Wealthfront is one of the largest investment platforms out there that is fully automated. Wealthfront wants to make investing less expensive and less confusing. So, can Wealthfront live up to the hype? Read our review to learn more.
Wealthfront was founded in 2008 by Andy Rachleff and Dan Carroll as a way to make investing less expensive and less confusing for the everyday person by using automatic investment solutions. Today, Wealthfront is one of the largest fully automated investment platforms currently available, with more than $11 billion in assets under management. Wealthfront offers competitive management fees and high-yield cash savings accounts, which is allowing the platform to quickly gain popularity among younger investors.
Wealthfront is one of the leading robo-advisors, offering investors a simple and easy way to start putting their money to work. Keep reading our Wealthfront review to see if this robo-advisor is right for you.
How Wealthfront Works
Wealthfront is highly similar to competing robo-advising platform Betterment and to many online brokerages. When you set up an investing account with Wealthfront, you’ll be asked questions about your investing style to gauge how aggressive your portfolio diversification should be. Helpfully, Wealthfront presents specific questions about how you would respond to specific scenarios, such as a market downturn, to understand your risk tolerance. Unfortunately, though, you can’t fully customize your portfolio balance between asset classes as you can in Betterment and with many traditional brokerages. Investment options are limited on purpose, as Wealthfront focuses on simplicity.
Here’s how the process works:
- Create a Wealthfront Account
- Answer a few questions to determine your investing style and risk tolerance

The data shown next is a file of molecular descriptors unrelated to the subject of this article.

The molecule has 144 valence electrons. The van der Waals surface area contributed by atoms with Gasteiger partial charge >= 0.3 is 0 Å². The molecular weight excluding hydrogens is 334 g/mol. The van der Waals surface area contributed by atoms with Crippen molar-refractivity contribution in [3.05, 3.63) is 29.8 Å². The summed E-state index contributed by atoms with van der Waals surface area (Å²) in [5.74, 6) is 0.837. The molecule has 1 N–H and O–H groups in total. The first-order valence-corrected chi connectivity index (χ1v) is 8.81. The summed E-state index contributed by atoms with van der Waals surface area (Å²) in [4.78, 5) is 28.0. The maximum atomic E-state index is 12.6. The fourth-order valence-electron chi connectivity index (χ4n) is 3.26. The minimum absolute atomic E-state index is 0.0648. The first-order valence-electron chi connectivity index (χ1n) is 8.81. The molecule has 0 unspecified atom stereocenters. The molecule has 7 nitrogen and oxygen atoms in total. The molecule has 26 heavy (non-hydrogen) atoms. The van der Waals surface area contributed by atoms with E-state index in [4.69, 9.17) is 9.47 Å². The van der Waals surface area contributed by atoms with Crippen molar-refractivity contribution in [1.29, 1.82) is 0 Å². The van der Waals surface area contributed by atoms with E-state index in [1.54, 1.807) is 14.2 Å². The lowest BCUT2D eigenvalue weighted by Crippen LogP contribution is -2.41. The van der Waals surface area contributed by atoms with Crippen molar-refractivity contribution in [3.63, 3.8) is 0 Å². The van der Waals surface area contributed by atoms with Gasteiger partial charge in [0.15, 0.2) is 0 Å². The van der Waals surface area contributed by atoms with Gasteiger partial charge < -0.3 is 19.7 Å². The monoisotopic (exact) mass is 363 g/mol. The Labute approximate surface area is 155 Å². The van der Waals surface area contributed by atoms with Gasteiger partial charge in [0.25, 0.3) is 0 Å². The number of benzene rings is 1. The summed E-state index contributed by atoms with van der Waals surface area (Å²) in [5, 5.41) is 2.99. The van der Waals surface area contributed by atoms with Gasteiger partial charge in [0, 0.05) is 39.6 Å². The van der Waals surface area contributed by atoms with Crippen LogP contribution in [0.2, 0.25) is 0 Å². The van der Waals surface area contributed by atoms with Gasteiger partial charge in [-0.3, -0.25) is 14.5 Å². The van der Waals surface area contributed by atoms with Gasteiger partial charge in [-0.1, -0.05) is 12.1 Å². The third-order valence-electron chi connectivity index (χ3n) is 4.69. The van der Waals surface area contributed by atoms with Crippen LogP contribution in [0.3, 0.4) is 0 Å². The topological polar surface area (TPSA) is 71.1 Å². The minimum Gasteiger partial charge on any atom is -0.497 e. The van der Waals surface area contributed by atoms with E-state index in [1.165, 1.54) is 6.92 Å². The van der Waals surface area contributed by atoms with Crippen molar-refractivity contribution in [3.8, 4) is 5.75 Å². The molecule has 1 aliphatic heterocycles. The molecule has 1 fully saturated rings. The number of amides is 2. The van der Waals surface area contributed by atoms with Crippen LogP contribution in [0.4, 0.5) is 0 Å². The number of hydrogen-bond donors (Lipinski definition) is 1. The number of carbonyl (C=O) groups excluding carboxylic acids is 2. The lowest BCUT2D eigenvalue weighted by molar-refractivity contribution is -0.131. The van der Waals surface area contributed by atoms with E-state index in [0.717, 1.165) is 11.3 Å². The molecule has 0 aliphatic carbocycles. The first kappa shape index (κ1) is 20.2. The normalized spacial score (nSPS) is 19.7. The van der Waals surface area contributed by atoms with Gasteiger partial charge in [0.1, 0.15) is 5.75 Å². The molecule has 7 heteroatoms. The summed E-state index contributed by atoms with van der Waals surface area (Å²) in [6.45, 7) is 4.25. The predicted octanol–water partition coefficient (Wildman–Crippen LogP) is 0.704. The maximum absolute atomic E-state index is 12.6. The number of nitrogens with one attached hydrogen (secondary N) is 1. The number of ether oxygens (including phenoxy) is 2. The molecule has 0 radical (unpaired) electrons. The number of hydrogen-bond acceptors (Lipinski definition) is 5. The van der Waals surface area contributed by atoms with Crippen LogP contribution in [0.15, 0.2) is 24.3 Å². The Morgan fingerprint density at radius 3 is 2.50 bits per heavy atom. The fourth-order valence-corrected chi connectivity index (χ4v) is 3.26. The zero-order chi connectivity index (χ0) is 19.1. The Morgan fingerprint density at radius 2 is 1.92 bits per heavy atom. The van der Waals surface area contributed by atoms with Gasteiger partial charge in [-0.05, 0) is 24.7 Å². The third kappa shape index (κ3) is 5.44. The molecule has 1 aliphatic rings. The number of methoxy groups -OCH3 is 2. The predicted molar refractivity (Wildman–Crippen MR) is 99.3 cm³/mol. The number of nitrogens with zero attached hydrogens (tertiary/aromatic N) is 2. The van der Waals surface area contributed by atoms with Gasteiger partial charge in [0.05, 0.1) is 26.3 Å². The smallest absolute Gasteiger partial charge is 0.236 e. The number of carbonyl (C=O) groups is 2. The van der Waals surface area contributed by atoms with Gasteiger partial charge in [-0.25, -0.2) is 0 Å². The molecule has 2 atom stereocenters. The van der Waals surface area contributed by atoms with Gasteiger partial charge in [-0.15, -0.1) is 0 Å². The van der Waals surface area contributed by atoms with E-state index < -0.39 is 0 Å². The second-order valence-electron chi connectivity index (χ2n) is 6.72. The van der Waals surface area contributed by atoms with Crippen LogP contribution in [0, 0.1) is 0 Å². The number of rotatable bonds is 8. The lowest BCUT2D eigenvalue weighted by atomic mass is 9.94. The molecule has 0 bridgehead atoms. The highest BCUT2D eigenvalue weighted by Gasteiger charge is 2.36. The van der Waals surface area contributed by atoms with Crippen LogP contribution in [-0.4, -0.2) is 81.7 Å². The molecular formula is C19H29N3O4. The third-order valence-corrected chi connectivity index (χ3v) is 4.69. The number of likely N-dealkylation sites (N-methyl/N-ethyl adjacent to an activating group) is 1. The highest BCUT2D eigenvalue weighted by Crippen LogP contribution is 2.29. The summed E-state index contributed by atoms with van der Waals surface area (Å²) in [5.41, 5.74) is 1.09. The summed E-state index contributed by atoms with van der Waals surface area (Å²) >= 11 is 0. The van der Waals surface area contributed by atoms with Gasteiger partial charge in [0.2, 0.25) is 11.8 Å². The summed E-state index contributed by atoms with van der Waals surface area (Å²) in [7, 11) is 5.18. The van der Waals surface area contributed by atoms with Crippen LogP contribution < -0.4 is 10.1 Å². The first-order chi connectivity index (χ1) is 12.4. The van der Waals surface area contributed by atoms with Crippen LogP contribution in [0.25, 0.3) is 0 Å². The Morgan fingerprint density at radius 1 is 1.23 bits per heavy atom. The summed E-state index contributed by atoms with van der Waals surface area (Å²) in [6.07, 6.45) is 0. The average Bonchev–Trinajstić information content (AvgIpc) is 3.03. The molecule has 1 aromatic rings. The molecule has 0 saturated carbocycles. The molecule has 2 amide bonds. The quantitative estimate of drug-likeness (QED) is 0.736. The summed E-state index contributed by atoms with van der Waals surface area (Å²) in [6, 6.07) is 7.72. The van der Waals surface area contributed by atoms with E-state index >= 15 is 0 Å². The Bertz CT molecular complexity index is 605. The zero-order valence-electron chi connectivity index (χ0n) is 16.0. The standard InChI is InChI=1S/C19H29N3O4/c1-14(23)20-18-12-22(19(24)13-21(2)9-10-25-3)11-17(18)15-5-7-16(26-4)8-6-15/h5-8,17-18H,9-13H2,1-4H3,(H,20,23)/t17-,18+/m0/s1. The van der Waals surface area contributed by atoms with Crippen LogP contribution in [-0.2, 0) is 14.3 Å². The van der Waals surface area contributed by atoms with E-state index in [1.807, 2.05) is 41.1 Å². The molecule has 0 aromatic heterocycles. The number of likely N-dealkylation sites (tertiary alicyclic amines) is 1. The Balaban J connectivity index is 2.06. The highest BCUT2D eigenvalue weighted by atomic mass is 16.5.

- Wealthfront automatically builds a portfolio using ETFs (exchange traded funds)
Using Wealthfront is really that simple. Once you create your portfolio, Wealthfront takes care of the investment management for you. They choose the proper asset allocations, rebalance when needed, and take advantage of tax loss harvesting strategies.
As mentioned above, Wealthfront automatically builds portfolios for users based on their investment preferences. The decisions are made at a broad level based on risk tolerance. For example, if you have a low risk tolerance, Wealthfront may allocate more of your portfolio to bonds. If you have a higher risk tolerance, they may allocate more of your portfolio to stocks.
Wealthfront offers 11 different asset classes, which offers slightly more diversification than competing robo-advising platforms. Added asset classes include municipal bonds, natural resources, real estate, and treasury inflation-protected securities. Once your portfolio is set up, Wealthfront will automatically take care of rebalancing it to keep your desired diversification. Note that each investment account can only have one portfolio, although you can open an unlimited number of investment accounts with Wealthfront.
Another major advantage to Wealthfront is that in addition to offering individual investment accounts they also offer retirement accounts. Users can open a retirement account in the form of a traditional IRA, Roth IRA, or SEP IRA.
Wealthfront Premium Savings Accounts
Wealthfront also allows users to open high-interest cash savings accounts. Interest rates are always fluctuation based on federal rates, but at the time of writing, Wealthfront offers a 0.35% annual yield on these accounts, which is more than 8 times what most bank savings accounts offer. Just a year ago, this rate was 2.51%. Nonetheless, the cash account offers a much better interest rate than banks like Chase and Wells Fargo.
Premium savings accounts are protected with up to $1 million FDIC insurance. While most banks cap insurance as $250,000, Wealthfront is able to offer a higher insurance limit because they spread deposits across four partner banks. This is all done on the backend so users will see a single account balance in their bank account. The extra FDIC insurance makes Wealthfront a great option for high net-worth individuals who want to make sure more of their deposits are insured.
Ultimately, the premium savings accounts are a great place to park your money before investing. While the interest rate is unlikely to match the returns of an investment portfolio, it is still much higher than traditional banks.
Wealthfront investment accounts require a $500 account minimum, although there is no minimum balance for high-yield cash savings accounts. $500 is a relatively low account minimum and clients likely need a minimum of $500 for the service to be worthwhile.